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Don't burn your boats

A rush to teach overseas can make it harder coming back

Close your eyes and you're already there... in paradise. You can feel the sun on your cheeks and taste the rum on your lips. In paradise, there's no more school for the day, no preparation for the next, and an empty beach waiting for you.

Thirty-eight years old and single, David Wareham is dreaming of such a new life on the other side of the planet. At the moment he's in the middle of teaching practice at a comprehensive in Harrow. "I've been treading water doing Tefl (teaching English as a foreign language) in Oxford. Now I want to travel again, but to do it properly this time, rather than as a glorified backpacker like last time."

David wants better wages and job security the next time he teaches abroad than the Tefl package can give him. A job at a school in Asia run on the lines of Harrow or Dulwich would be his dream. That's why he's almost at the end of his first term of his English with drama PGCE at the Institute of Education in London. He wants to get going - after all, there is a lot of the world to see. So David has been thinking of leaving without doing his NQT year.

Naturally, he's not thinking about returning to the UK before he's even left.

"I haven't thought about what I'll do when I get back. Anyway, I'm not interested in climbing the greasy pole or even teaching for the rest of my life."

So will David be seen as a safe bet or a risky option when he returns to the UK in a few years' time? In a recent independent survey for Voluntary Service Overseas (VSO), an estimated 40 to 60 per cent don't teach here again after working abroad, compared with 73 per cent of teachers who have done such placements.

According to a VSO spokesperson, teachers who have done placements for them are seen as bringing commitment and expertise back to the UK, as well as new skills. So it shouldn't be a surprise that expat teachers who don't have such a brand behind them may be seen as a risk.

For some heads, overseas experience on an application form may raise the issue of whether expat teachers still know what an English classroom is like and whether they can cope with one. For others there may be a question mark as to the real reason they turned their back on the UK, whatever it may say on the application form. This can result in expats being seen as a bit of a risk by schools compared with the safe bets of newly qualified teachers and all the others who've stayed within the system. Not only that, if those years abroad have to count, schools may perceive them as expensive risky options.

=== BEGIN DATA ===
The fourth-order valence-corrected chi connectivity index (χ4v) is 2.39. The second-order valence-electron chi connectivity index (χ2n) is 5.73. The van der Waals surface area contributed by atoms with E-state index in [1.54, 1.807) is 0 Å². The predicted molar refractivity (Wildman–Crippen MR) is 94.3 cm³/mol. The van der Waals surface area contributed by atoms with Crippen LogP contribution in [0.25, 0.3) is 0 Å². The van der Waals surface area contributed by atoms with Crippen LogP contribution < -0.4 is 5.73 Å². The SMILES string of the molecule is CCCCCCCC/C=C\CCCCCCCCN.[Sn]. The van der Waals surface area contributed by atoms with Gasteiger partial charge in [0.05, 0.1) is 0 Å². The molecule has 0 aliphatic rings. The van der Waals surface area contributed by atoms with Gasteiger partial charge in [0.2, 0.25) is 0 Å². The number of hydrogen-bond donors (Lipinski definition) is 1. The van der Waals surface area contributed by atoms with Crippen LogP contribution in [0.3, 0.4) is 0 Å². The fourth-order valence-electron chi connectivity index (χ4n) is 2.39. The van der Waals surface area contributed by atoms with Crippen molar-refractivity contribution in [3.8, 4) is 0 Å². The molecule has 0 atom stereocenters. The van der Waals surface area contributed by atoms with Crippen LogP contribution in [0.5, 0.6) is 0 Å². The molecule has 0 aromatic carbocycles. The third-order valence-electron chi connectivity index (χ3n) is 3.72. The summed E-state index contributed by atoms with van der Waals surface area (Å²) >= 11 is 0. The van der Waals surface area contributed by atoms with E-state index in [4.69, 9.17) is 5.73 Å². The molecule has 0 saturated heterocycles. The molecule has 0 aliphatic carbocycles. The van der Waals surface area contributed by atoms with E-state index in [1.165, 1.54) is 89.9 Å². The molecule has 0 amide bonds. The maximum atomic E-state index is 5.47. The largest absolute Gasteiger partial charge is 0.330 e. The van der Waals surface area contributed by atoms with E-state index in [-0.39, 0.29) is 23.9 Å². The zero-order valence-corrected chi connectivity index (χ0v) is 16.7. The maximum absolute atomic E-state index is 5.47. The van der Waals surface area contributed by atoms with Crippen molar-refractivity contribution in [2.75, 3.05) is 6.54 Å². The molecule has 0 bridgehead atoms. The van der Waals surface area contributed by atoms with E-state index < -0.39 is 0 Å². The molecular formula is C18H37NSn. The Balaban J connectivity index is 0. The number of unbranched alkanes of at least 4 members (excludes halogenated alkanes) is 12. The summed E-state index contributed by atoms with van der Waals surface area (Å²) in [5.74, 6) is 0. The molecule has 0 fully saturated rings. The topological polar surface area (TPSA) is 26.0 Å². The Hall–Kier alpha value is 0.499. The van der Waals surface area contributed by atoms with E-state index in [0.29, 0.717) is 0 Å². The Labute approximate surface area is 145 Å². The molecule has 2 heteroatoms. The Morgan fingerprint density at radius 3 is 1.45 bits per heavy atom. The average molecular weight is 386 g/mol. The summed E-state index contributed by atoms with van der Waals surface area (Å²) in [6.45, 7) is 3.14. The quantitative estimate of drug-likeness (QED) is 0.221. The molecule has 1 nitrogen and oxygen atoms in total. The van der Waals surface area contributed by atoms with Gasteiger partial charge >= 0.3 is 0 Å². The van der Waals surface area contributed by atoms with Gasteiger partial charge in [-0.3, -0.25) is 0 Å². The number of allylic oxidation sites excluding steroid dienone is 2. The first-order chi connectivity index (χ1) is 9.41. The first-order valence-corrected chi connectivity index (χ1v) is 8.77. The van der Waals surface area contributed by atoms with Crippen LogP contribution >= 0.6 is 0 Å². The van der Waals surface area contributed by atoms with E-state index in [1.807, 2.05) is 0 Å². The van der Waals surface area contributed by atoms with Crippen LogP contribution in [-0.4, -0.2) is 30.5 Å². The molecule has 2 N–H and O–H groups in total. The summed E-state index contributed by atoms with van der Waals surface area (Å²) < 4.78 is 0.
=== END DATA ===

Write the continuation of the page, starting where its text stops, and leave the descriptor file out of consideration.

So what can teachers do now for when they return from their adventures? Forget the beach for a second. If you're thinking of going overseas to teach you need to think about why you're going, and then match this up with where you're going and the type of school you're going to.

Simon Dweck knew why he wanted to teach overseas, and where. He'd completed his PGCE in history just as the subject was taken out of the core curriculum. His target was Japan. "If I couldn't teach here, I'd teach in Japan. I naively thought that teaching was teaching."

Simon went with the JET (Japanese Exchange Teaching) programme to Nagasaki.

He realised he might have a problem when he saw that he was the only one with a PGCE - all the placements were for language assistants. By then he was halfway around the world.

"After a couple of years I decided to come back. I thought it wouldn't be difficult for me to find a job as a teacher as I had such a huge range of experiences. I hadn't realised that in the state sector that you were seen as a risk if you hadn't done your NQT year, even though I'd been teaching for the whole of that time."

"It's essentially a perception problem," says Albert Hudspeth of the Council of British Independent Schools in the European Communities. "Many people in the UK are not aware of how much is going on outside the UK. But attitudes are changing. All the Australian, New Zealand and Caribbean teachers coming here are seeing to that."

It's no wonder then that so many VSO teachers return to the classroom when they come home. Schools trust the brand because they only recruit qualified and experienced professionals, and their placements aren't easy options.

Their recent decision to stop recruiting newly qualified teachers clearly shows this.

Not only that, the professional development supported by the NASUWT during and after their placements gives their volunteers the edge over many other expat teachers. A VSO spokesperson says it helps them explore their roles and goals, progress and areas of strength and potential growth.

David Wareham is looking forward to the end of his PGCE and the start of his travels.

Stay on top of things

* Don't leave without doing your NQT year.l Keep paying into the Teachers'

Pension Fund.l Don't sell your house, rent it.l Think about your reasons for going.l Research your options.l Talk to heads for their views the experience.l Take every advantage for professional development when overseas.l Keep up-to-date via the internet.l Think about what to do next before you return.l Register with a UK agency.

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